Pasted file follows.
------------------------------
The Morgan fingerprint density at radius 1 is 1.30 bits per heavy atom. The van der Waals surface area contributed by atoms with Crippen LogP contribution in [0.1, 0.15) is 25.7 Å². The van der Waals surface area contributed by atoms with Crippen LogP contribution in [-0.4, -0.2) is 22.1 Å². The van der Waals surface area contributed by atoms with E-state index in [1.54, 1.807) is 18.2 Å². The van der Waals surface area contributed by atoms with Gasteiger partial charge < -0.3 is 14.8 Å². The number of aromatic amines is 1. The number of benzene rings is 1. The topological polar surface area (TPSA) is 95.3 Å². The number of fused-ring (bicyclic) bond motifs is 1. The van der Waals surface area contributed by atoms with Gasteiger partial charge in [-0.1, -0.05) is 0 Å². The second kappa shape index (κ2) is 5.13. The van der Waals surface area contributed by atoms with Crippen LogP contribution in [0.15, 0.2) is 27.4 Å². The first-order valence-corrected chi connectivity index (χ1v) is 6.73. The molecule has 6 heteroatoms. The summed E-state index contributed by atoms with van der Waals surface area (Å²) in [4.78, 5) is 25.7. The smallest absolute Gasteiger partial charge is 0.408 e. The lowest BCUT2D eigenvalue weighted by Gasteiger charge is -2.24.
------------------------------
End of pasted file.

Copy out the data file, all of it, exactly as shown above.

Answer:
The Morgan fingerprint density at radius 1 is 1.30 bits per heavy atom. The van der Waals surface area contributed by atoms with Crippen LogP contribution in [0.1, 0.15) is 25.7 Å². The van der Waals surface area contributed by atoms with Crippen LogP contribution in [-0.4, -0.2) is 22.1 Å². The van der Waals surface area contributed by atoms with E-state index in [1.54, 1.807) is 18.2 Å². The van der Waals surface area contributed by atoms with Gasteiger partial charge < -0.3 is 14.8 Å². The number of aromatic amines is 1. The number of benzene rings is 1. The topological polar surface area (TPSA) is 95.3 Å². The number of fused-ring (bicyclic) bond motifs is 1. The van der Waals surface area contributed by atoms with Gasteiger partial charge in [-0.1, -0.05) is 0 Å². The second kappa shape index (κ2) is 5.13. The van der Waals surface area contributed by atoms with Crippen LogP contribution in [0.15, 0.2) is 27.4 Å². The first-order valence-corrected chi connectivity index (χ1v) is 6.73. The molecule has 6 heteroatoms. The summed E-state index contributed by atoms with van der Waals surface area (Å²) in [4.78, 5) is 25.7. The smallest absolute Gasteiger partial charge is 0.408 e. The lowest BCUT2D eigenvalue weighted by Gasteiger charge is -2.24.